On Friday, the upward movement of the market wasn’t enough to push the 5-day return of the stock market indices into the green zone. — More on that in the “Overall Market” section.
Beyond the overall market, one online apparel retailer got a 10% boost, while another online apparel retailer fell by more than 11%. — More on that in the “What’s Up?” and “What’s Down?” sections.
Oh, by the way, which REITs are reliable? — More on that in the “Water Cooler” section.
But, first, here is a recap of what happened in the market last week:
- U.S. markets: All three indices ended the last day of the week in the green. Scroll down to the “Overall Market” section to read more.
- Cryptocurrency: Bitcoin’s price continues to hover slightly lower than the $10,000 mark.
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The stock market rebounded slightly on Friday but not enough to turn the week into the green. The 5-day return of all three indices was negative as investors were trying to get a sense of the likelihood of the reopening success. In the meantime, the unemployment rate in the U.S. is nearly 15%, and Congress is working on the feasibility of another round of stimulus cheques to keep the engine of the economy (a.k.a. Consumer spending) running.
Online Retail Is Up
So, what happened?
Shares of Stitch Fix (Ticker: SFIX) were up almost 10% on Friday. The company uses data analytics to sell personally curated packages of clothing items. It started as a subscription-based box, and it has now morphed into an online, personalized clothing shop. Surprisingly, as a new IPO, Stitch Fix is already profitable, its balance sheet is quite strong.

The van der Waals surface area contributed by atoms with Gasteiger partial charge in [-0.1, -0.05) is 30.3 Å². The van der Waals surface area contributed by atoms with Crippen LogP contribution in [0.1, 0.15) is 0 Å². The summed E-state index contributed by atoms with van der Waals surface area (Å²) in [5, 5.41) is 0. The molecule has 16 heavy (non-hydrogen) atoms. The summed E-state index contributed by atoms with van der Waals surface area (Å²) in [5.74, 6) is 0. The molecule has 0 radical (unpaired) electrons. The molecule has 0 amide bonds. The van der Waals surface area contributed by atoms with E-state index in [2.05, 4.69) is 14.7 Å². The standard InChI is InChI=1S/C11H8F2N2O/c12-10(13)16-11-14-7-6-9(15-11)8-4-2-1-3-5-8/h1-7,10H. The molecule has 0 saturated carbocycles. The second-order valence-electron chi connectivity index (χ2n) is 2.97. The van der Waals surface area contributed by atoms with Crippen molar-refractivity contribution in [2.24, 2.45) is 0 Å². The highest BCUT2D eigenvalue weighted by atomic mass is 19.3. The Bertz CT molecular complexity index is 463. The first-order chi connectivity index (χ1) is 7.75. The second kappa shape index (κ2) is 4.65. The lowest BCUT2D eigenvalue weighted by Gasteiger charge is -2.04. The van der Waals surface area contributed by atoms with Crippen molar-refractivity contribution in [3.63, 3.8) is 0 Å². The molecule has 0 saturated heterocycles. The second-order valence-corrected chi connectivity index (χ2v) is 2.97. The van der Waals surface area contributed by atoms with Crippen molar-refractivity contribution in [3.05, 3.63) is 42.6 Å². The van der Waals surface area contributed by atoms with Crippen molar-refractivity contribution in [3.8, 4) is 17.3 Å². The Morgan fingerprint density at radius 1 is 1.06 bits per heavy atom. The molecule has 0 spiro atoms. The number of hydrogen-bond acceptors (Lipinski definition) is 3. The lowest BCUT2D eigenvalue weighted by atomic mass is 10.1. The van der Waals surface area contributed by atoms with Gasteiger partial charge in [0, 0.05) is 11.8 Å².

The stock price was hammered before COVID-19 and continued to drop for a while after the start of the COVID-19 pandemic. However, on Friday, the company’s stock saw a sudden large volume of trade, and options contracts followed. The excitement is most likely due to the 49% increase in the U.S. e-commerce sales as a result of the COVID-19 pandemic.
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Online Retail Is Down
So, what happened?
Shares of Farfetch (Ticker: FTCH) were down more than 11% on Friday. The company is an online platform connecting sellers and buyers of personal luxury goods. Earlier in May, the company announced its latest quarterly earnings report, and the revenue was up more than 90% year-over-year. The stock price decline is surprising to see, mainly because of the sharp growth of e-commerce due to the COVID-19 pandemic. Even financial analysts are surprised to see a price-drop. For example, analysts from Credit Suisse just upgraded their price target for Farfetch, sighting the significant market opportunity of luxury apparel as the main reason for the upgrade.
Can REITs Be Reliable?
So what happened here?
The COVID-19 pandemic has taken a toll on many sectors across the globe. The real estate sector is one of the hard-hit areas of the economy. As restaurants, bars, retail stores, and offices shut down around the world, landlords, property owners, and property management companies were faced with a massive decline in revenue. It was no surprise to see the S&P 500 Global REIT index fell by more than 34% since the middle of February.
In the normal situation, REITs are some of the most popular types of securities investors hold for their rich and reliable dividend income. Could REITs survive the COVID-19, and continue to be a source of income for investors? If yes, which ones?
During the weekend, we dug deep into the list of REITs traded in the U.S. exchanges. Out of 335 U.S.-listed REITs, we filtered out those with large amounts of liabilities. Among a few other criteria, we excluded those with high-interest expenses compared to their earnings (EBIT). We also focused on REITs with more than 1% dividend yield, which has been growing consistently in the last 3 and 5 years. The final was a list of eleven REITs that are most likely reliable enough to go through the COVID-19 pandemic and come out of it without the need to cut their dividends. Here are the top three:
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